There is an urban legend that these regulations have something to do with a nefarious plot by the cablecos and telcos to highjack Google results and steer customers to the provider’s preferred sites. This is not true, of course, and the issue is under what conditions independent ISPs can use DSL and cable plants to reach new customers.

Independent ISPs, of course, want to be able to serve customers across the cable company’s lines for a minimal price, but cable companies want to be able to continue dictating terms of such access as they see fit. Telcos would like the same degree of flexibility in their business models that cable companies have.

The public has two interests here, and they don’t necessarily harmonize all that well. On the one hand, we want the choice between DSL and cable Internet to as many homes as possible, which is to say, all of them. We want these services to continue improving over time, which would require the companies to buy more gear from Cisco and friends. And we want the prices low.

At the same time, we want to be able to use ISPs that are more competent and less restrictive than SBC and Comcast, and we want to be able to do that for a reasonable price.

So if we set public policy that cablecos and telcos are only allowed to sell use of their lines for basic packet switching, and that all ISP functions (assigning IP addresses, handling e-mail and Usenet, and providing DNS) have to be unbundled, their profit margin may not be enough to encourage them to buy lots of gear.

On the other hand, how much does it take?


This is cute:

TiVo Inc. subscribers will be able to program their digital video recorders remotely by logging on to America Online under a new service TiVo and AOL plan to announce today.

One of the coolest things about Replay is the ability it gives its customers to program recording lists on the web, so it’s nice to see TiVo catching-up, and it’s also smart of them to cultivate their AOL connection:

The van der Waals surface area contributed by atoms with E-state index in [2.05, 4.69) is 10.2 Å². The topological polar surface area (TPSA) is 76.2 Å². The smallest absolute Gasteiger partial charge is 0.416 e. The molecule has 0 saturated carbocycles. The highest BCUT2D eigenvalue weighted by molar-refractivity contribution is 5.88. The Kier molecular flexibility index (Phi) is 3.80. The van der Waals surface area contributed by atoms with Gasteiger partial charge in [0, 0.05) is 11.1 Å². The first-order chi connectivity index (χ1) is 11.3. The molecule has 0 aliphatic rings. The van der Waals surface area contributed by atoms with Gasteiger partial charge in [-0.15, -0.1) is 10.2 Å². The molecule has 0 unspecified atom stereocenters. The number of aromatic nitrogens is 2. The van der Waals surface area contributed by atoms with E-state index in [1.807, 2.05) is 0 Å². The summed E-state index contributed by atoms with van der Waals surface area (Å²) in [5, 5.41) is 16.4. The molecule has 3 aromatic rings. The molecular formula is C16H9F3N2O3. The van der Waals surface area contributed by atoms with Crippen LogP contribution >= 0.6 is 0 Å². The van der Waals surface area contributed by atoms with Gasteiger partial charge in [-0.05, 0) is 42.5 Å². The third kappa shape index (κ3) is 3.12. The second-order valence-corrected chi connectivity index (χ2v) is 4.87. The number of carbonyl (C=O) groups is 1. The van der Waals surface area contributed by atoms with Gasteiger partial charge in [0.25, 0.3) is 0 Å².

So maybe what AOL/Time-Warner needs to do is forget about the Internet and broadband, and get themselves some nice Tivo-type property to really make the synergy work. Then they can upgrade the book value of their “good will” instead of sending out bad vibes and like, bumming everybody out, you know.

…as somebody said.

The Open Internet

Joe Lieberman has a moderately interesting paper on his web site called Growing the Innovation Economy: A New Strategy For A New Prosperity that deals with Internet openness in broad terms:

Ensure that the Internet continues to provide an open platform for innovation: The Internet is different from the phone network and radio and broadcast television in important ways. It is easier for individuals and small organizations to be producers as well as consumers of information. The Internet allows for “many to many” communication as opposed to the “one to many” communication of broadcast television. Innovation can occur at the edge of the network. A student, an independent software developer, or a small high-tech company can come up with an idea for a new application, protocol, or kind of content. If enough people find it useful or worthwhile, this idea can spread like wildfire. Even as the Internet evolves, it important to ensure that it continues to provide an open platform for rapid and decentralized innovation, and for the exchange of ideas.